Perhaps the most basic question every investor asks is: Should I pay for a portfolio manager to actively manage my money to hopefully generate excess investment returns, or should I “buy the benchmark” through a lower-cost index fund?
The first is known as an active investing strategy, while the second is passive investing. Passive index funds or an actively managed portfolio — the choice isn’t as simple as it might sound.
If you are trying to make a decision for yourself between passive index funds and actively managed strategies, it’s essential to know the benefits and limitations of each.
What is Passive Investing?
Passive investors have a buy-and-hold mentality that focuses on benefitting from the overall increase in market prices over time. One of the major benefits of passive investing is that it minimizes the mistakes investors can make when they react emotionally to every move of the stock market.
The easiest way to implement a passive approach is to buy and hold an index fund that follows one of the major indices like the S&P 500, Dow Jones, or Russell 2000 (small-cap stocks). These funds pool money from multiple investors to buy the individual stocks, bonds, or securities that make up their market index. When the index changes its components, the index funds that follow it also switch up their holdings to match.
Other types of passive investment strategies that seek to track the performance of an index include:
- Passive Mutual Funds: pools money from investors to purchase stocks, bonds, and other assets. Minimum initial investments for mutual funds are normally a flat dollar amount and trades are executed once a day, at a single price.
- Passive Exchange-traded Funds (ETFs): a pooled investment vehicle that operates like a mutual fund. However, ETFs do not require a minimum initial investment and are purchased as whole shares. They are also traded similarly to individual stocks and can be bought and sold intraday at different prices.
What are the Potential Benefits of a Passive Investment Strategy?
Passive investing may offer the following potential benefits:
- Easy to understand. The strategy is simple — track the index.
- Low cost. A buy-and-hold strategy minimizes transaction costs. Since the index makes all the decisions on which companies to include, you don’t pay for — or benefit from — expert individual stock analysis.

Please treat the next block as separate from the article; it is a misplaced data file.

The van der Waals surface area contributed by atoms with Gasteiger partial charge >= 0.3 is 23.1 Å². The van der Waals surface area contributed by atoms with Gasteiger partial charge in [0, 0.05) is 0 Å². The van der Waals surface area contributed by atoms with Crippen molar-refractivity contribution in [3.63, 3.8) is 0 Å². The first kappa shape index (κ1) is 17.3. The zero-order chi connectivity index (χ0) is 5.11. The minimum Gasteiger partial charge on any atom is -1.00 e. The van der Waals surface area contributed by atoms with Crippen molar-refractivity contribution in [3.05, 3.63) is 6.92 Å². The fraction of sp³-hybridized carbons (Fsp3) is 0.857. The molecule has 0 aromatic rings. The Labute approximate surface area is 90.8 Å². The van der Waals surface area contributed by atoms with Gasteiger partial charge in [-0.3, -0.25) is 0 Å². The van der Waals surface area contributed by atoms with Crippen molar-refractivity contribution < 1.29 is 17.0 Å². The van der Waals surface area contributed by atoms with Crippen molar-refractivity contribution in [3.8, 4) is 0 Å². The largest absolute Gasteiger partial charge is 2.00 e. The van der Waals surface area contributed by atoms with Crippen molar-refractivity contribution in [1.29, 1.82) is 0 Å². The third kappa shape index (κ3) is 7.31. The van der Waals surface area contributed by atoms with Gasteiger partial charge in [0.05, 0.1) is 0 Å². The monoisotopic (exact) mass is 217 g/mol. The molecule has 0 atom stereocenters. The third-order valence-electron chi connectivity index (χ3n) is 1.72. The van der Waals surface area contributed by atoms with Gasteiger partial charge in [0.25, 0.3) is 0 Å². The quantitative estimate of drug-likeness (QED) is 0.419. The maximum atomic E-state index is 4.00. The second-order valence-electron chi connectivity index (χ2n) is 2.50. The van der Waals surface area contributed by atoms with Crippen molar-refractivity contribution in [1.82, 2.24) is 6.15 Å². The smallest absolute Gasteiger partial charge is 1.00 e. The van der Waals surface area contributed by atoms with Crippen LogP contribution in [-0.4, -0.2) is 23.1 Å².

- Long-term growth. Over time, these indices have historically increased in value.
Passive investing can even make a compelling case for better fee- and tax-adjusted returns when compared to many active equity strategies. However, the benchmark does not provide the best returns in all cases. Also, investors need to look closely at the underlying holdings in a manager’s portfolio when comparing returns. The quality of the underlying businesses is an important factor in the long-term consistency of investment performance and risk management.
On the downside, passive investing doesn’t offer the flexibility of making portfolio changes to take advantage of or avoid the losses of short-term market changes. Plus, you are limited to the stock choices made by your index.
What is Active Investing?
An active investment strategy involves using the information acquired by expert stock analysts to actively buy and sell stocks with specific characteristics. The goal is to beat the results of the indices and general stock market with higher returns and/or lower risk.
Quality investing, the investment strategy employed by KAR , is a type of active investing that focuses on creating a portfolio of businesses with strong fundamental characteristics, such as a high return on equity and invested capital, low debt-to-capital ratios, strong free cash flow, and consistent profitability. The strong financial characteristics of these companies are driven by the fact that they have a durable, competitive barrier.
What are the Potential Benefits of an Active Investment Strategy?
The potential benefits of an active investment strategy are:
- A chance at bigger rewards. An actively managed fund or portfolio has the potential to beat index returns. A quality investment strategy can be an important factor in capturing greater risk-adjusted returns relative to the market.
- Flexibility. Active managers can buy stocks that may be undervalued and underappreciated in the general market. They can quickly divest themselves of underperforming stocks when the risks become too high. They can choose not to invest during certain periods and wait for good opportunities to buy.
- Tax management. Although frequent buying and selling may trigger more capital gains and taxes, some strategies can help offset taxes for big winners.
When Markets are Volatile, and Investors Look for Safety, Quality Counts
When stocks are moving higher together in a bull market, individual stock picks may appear to be unimportant. The quality characteristics of individual companies may seem to matter little when markets move together, up or down, due to strong economic and political factors that dwarf the effects of individual company fundamentals.
However, when markets become more volatile and dispersion increases, quality companies tend to stand out and active managers who focus on quality have greater opportunities to create alpha. During these more challenging market environments— when investors are looking for safety—is when the potential benefits of quality become clear.
Market conditions change frequently and sometimes with little or no warning. It helps to have an expert investment manager to keep an informed eye on your portfolio.